Visualisation of the approach to Dundreggan Rewilding Centre.
Trees for Life has submitted a planning application for the world’s first rewilding centre at its 10,000-acre Dundreggan estate in Glenmoriston, between Loch Ness and the Isle of Skye.
The planning application submitted to Highland Council on 22 June features an innovatively designed visitor centre inspired by wild native forests and the rich natural and cultural heritage of the Highlands.
The conservation charity expects the pioneering project to welcome over 50,000 visitors annually – showcasing the benefits of rewilding and working with nature rather than against it, while boosting the rural economy and creating at least 15 new local jobs.
“Dundreggan Rewilding Centre will be a place for people from all walks of life to rewild themselves by exploring and enjoying a remarkable wild landscape in a beautiful Highland glen, and to spend time learning about the area’s unique wildlife and inspiring Gaelic history,” said Steve Micklewright, Trees for Life’s Chief Executive.
The inclusive centre will provide events, experiences and exhibitions for casual visitors, those seeking a more immersive experience, and groups with specific requirements – such as those with physical or learning disabilities, families and schools.
To fit in with the landscape, the building’s design has been inspired by local Gaelic heritage and history, and by the globally important but endangered Caledonian Forest – with verticals representing trees, changing light to reflect how light plays in woodlands, and materials and colours conjuring up bracken and forest bark.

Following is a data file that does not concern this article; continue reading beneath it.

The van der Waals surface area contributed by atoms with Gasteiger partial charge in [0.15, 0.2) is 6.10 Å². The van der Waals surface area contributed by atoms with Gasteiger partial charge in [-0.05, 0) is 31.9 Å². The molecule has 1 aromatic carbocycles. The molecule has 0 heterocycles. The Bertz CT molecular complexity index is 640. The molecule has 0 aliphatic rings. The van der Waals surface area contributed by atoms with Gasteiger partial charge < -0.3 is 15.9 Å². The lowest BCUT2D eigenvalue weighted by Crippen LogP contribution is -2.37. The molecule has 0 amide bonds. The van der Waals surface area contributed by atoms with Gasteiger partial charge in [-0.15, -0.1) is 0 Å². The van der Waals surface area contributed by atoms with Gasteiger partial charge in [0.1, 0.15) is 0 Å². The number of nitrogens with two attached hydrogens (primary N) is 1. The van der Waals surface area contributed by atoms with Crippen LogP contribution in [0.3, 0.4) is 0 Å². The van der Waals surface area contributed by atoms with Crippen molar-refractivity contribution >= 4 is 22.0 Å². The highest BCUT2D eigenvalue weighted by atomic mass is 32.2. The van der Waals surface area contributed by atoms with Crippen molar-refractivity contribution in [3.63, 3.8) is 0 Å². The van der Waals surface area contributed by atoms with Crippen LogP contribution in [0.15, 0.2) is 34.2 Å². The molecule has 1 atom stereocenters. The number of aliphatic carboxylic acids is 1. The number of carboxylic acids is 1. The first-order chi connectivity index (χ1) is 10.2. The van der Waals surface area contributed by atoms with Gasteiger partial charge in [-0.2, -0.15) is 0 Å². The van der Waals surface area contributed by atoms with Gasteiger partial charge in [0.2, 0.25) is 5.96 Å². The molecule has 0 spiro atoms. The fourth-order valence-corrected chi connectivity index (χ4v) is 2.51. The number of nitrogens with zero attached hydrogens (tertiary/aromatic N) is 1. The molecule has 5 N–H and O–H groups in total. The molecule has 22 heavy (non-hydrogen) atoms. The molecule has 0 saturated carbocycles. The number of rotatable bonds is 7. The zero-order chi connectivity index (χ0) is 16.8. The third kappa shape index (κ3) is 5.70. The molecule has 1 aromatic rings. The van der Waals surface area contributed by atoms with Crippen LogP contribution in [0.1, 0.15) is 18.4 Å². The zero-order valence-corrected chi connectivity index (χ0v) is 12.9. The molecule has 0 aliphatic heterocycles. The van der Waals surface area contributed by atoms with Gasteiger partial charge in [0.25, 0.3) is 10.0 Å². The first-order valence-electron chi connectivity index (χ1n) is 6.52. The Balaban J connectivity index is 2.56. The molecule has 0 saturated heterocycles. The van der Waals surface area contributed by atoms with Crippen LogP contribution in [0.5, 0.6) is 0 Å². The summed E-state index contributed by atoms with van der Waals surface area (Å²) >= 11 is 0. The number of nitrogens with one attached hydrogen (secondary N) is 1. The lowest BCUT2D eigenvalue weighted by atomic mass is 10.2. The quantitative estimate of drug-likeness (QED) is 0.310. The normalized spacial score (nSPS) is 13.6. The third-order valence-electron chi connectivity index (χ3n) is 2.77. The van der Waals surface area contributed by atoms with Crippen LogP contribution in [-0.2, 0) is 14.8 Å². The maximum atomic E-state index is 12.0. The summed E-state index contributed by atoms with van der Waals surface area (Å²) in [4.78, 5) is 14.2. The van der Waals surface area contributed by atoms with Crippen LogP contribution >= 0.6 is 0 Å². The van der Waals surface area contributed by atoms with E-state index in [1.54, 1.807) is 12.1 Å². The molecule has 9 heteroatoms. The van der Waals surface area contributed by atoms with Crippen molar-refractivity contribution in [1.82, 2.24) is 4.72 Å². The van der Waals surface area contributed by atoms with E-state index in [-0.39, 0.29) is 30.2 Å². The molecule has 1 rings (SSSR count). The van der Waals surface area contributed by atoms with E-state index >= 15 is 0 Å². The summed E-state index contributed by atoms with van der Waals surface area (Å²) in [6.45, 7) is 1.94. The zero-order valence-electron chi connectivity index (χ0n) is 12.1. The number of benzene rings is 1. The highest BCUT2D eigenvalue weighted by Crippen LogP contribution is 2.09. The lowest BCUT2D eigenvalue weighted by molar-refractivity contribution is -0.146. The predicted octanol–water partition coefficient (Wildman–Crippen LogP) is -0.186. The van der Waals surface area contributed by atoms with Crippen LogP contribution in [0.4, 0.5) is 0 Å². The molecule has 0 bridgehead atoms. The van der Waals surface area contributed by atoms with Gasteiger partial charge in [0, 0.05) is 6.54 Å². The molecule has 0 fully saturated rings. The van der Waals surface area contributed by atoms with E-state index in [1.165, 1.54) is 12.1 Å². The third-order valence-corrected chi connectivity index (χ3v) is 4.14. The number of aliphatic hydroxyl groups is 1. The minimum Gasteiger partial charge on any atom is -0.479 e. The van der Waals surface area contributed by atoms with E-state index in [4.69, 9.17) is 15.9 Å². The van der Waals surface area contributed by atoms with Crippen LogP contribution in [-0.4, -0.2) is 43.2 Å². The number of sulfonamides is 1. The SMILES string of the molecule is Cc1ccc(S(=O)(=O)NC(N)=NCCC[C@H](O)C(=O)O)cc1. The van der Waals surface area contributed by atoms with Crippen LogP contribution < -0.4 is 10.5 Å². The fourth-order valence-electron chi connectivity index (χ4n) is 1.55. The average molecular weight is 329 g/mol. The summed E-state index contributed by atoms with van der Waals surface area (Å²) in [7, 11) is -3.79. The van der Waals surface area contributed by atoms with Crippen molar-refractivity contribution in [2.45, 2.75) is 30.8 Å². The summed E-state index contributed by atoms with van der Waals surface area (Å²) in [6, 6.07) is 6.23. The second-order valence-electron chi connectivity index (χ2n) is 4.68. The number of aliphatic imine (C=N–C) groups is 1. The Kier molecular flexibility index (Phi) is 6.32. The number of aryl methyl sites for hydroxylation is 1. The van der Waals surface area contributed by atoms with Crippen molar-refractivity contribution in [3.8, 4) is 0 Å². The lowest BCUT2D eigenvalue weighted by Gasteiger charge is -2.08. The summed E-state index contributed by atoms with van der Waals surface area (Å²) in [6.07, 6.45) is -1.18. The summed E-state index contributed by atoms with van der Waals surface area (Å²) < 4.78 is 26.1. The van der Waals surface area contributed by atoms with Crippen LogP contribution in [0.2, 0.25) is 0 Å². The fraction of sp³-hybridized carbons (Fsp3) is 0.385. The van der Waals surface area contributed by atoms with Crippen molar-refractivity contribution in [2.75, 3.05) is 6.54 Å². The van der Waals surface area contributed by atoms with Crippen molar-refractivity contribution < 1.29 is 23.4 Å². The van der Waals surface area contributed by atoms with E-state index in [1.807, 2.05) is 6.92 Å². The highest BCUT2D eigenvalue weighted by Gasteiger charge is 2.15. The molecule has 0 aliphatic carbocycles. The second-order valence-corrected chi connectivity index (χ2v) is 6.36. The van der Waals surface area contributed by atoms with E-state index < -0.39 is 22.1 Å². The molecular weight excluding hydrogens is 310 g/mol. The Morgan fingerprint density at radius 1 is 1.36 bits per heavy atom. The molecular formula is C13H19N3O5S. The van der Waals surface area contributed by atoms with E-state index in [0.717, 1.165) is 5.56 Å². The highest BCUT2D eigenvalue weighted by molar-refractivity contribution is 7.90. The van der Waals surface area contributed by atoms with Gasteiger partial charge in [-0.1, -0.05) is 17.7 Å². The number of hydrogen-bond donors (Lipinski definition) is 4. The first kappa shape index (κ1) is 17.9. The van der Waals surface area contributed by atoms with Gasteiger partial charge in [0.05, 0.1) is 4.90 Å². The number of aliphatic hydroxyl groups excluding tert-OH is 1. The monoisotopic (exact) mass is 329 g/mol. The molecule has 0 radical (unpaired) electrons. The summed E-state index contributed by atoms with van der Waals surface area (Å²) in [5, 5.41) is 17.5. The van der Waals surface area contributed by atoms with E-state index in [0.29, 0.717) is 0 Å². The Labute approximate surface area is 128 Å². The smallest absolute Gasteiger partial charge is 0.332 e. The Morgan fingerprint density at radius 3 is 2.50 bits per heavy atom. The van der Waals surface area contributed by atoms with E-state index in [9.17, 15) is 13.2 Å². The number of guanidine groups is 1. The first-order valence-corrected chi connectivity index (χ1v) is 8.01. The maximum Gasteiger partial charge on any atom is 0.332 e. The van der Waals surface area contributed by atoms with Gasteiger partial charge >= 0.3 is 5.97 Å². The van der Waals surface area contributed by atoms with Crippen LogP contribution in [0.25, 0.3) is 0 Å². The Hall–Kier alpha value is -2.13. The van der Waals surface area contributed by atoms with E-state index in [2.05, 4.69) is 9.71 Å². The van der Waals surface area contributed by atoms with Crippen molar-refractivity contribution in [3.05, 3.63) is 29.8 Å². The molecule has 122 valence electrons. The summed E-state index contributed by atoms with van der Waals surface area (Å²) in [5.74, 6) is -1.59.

In the all-weather visitor centre, a ‘Welcome Tree’ central space – featuring a striking Scots pine sculpture – will be a focal point where people can discover the activities on offer.
A Gaelic bothy area will spotlight local history and heritage, and there will be spaces for learning and events.
The building will act as a gateway to the forest and wild outdoors, where there will be fully accessible trails and more adventurous walks.
Family-friendly features where people can learn, play and relax will include a Squirrel Wood forest play area, and a wildlife pond for dipping.
An accessible 20-bed accommodation space will be constructed on the site of an original lodge, enabling people – including students and researchers – to have longer stays at the acclaimed rewilding estate.
The project has been made possible thanks to over £2 million support from The National Lottery Heritage Fund, the Scottish Natural Heritage-led Natural and Cultural Heritage Fund funded through the European Regional Development Fund, and from others.
Trees for Life is seeking further funding to ensure the centre can be constructed on schedule in 2021.
Feedback from an extensive community consultation – which overwhelmingly supported the project – has been incorporated into the plans.
Inverness-based Threesixty Architecture has led the design team for the centre.
Highland Council granted planning permission in principle for the centre in April 2019.
Construction should begin in early 2021, with the centre opening in 2022.
Trees for Life has been rewilding Dundreggan – including by protecting and expanding fragments of the Caledonian Forest – since its 2008 purchase of the former deer stalking estate.
Dundreggan is home to over 4,000 plant and animal species – including some never recorded in the UK before or once feared extinct in Scotland.
Trees for Life is dedicated to rewilding the Scottish Highlands.
Its volunteers have established nearly two million native trees at dozens of sites, encouraging wildlife to flourish and helping communities to thrive.